Similar to Mariko, I was born into a family of professionals and it was always assumed that I would *want* to be one, and that is what I would "do" with my life. Like Mariko, I found that the sacrifices required to be an excellent lawyer were more than I was willing to give of my life on this Earth and the things I enjoy and find meaningful.

    Mariko, I think it's great that your husband stays home, and Amy, kudos to you for telling women to expect more of their spouses! I don't think it's too much to ask that your spouse's career take a second seat to your own if you're really passionate about a career in a demanding or competitive field. I feel lucky every day that we can afford for me to have this choice. I'm happy for my husband that he loves what he does... and I'm even happier for me that in spite of caving to the expectations that I'd be a professional, I can still have the home life I always knew I wanted.

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  13. Scrubmama - what a fantastic post. Wish I had made #2 a realization years ago - not that it would have changed my current situation but at the very least I could have known that it was OK to have those expectations of a partner.

    Having said that, I feel stronger and more confident now in my career and as a MiM now that I am a single mother than I ever did in my 13 year marriage. I can do it all - manage finances, run a household, and shine as a pathologist. I feel like I am finally entering my "zone" in late 30's. Life is no longer a chore, but a joy to experience every day. And yes, I am proud.

    Here's to new beginnings - whether it is a career change or life change. We always need to be open to change - it is so good for us! One of my good friends just got back from U2. Wonder if you all were there together.

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  14. This really is a great post, and sort of a birthday present for me. Yesterday was my birthday-- I just turned 30!

    The reason why it's a great present, is because I've short-changed myself in not going for medicine when I was in college, choosing (and following) a completely different path, that although it was good, was not what my heart and soul kept telling me to do.

    I have finally decided that age doesn't matter and that I really CAN do this med-school thing. So here I am! Hopefully I'll get the family someday too, but for now, I'm going to focus on what's right in front of me, and try not to run scared again...

    Thanks for this very encouraging post! :)

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  15. Gizabeth-One of my mentors said that her 30s were the best years of her life; I'm starting to believe her! I think that's why I love reading your posts so much. My kids will be your kids' ages in a few years, so it's nice to get a glimpse into the future, and hopefully I'll have as much pluck as you do!

    Live Life~Go for it! And happy birthday!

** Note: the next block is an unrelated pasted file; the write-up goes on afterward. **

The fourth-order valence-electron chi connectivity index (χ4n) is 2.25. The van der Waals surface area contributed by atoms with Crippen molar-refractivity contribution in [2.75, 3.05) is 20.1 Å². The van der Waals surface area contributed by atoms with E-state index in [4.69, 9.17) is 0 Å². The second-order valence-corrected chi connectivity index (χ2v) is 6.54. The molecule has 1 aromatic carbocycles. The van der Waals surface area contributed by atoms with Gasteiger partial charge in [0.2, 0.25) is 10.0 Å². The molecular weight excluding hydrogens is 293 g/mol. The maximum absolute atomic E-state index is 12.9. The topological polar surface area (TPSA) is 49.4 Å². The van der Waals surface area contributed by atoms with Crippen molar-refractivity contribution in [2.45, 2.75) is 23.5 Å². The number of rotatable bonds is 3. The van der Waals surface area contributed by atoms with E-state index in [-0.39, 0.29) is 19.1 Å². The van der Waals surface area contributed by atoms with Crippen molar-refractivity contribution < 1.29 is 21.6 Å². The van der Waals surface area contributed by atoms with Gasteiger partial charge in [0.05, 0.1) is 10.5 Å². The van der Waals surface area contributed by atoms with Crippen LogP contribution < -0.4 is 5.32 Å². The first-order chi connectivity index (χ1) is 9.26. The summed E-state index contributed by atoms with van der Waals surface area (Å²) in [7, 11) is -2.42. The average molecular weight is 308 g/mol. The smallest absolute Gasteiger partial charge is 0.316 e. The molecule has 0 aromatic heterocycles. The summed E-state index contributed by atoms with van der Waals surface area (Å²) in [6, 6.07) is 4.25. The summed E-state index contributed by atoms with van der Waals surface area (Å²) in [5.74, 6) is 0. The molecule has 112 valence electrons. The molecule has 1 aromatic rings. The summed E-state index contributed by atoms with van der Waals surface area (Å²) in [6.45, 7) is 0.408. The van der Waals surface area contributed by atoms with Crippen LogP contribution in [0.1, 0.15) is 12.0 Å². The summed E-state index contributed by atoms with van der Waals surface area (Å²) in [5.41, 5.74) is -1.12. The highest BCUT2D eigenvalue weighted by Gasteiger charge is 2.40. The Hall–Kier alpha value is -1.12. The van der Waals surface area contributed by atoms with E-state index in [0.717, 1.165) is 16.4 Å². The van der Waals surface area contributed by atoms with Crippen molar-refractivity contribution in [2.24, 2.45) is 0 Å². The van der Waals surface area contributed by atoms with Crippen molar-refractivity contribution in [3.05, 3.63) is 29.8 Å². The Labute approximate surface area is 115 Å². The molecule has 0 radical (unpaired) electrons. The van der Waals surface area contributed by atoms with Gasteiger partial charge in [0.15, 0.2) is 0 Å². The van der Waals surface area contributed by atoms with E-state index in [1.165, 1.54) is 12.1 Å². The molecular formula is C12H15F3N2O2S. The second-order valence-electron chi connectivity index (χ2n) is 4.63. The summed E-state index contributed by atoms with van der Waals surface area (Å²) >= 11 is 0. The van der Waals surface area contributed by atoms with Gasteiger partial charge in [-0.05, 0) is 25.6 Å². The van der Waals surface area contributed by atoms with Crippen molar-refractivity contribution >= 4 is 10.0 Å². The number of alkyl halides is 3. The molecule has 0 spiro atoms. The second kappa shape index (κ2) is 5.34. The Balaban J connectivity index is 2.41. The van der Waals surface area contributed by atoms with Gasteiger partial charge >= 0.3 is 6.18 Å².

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  16. What a fantastic post! I share your sense of the pressure to feel guilt, the mild surprise of not feeling any, and the challenge of reconciling the social expectation of "mommy guilt" with the complete lack of that guilt within me.

    I love my children beyond words. They are the reason I exist as the person I am today and without them I would not be even 1/1000th of who I am. If I can take upon my body and soul all their pain and challenges, no matter how large or small, for the rest of their lives, I would gladly suffer all of it (from a paper cut to the worst thing you can imagine). I would donate my heart to them on this very day if they needed it.

    However, this does not mean I have ceased being a person myself. I was and am a child of this world, and my life still holds much promise too (even if it is now superseded by the lives of my children). Furthermore, in order to be the best mother I can be for them (which I believe they unequivocally deserve) I must be a happy, functional, fulfilled human being.

    I feel no guilt about going to medical school or spending long hours studying or being away from them. I am bettering my children's mother and I am bettering my children's lives by positioning myself in such a way (professionally, financially) as to give them greater opportunities for future success.

    Most importantly, I am teaching my children that having dreams and goals, giving love and kindness, sharing your talents both at home and at work, finding fulfillment both in your personal and professional halves of your life are the building blocks of a truly happy life.

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  17. Your post inspired me. I am 30 years old and feel like I made a big mistake when I dropped pre-med when I was just 1 course away from having all pre-med reqs to take the MCAT. I gave it up because I felt like having a family (I was engaged at the time) and being a doctor weren't things that could go together. I constantly dream of getting up and going after it again. I just don't know where to start. Plus I'm 30 with no children, but wanting them soon. All the hurdles seem overwhelming. It is nice to hear your story and see the possibility of the same happening for me.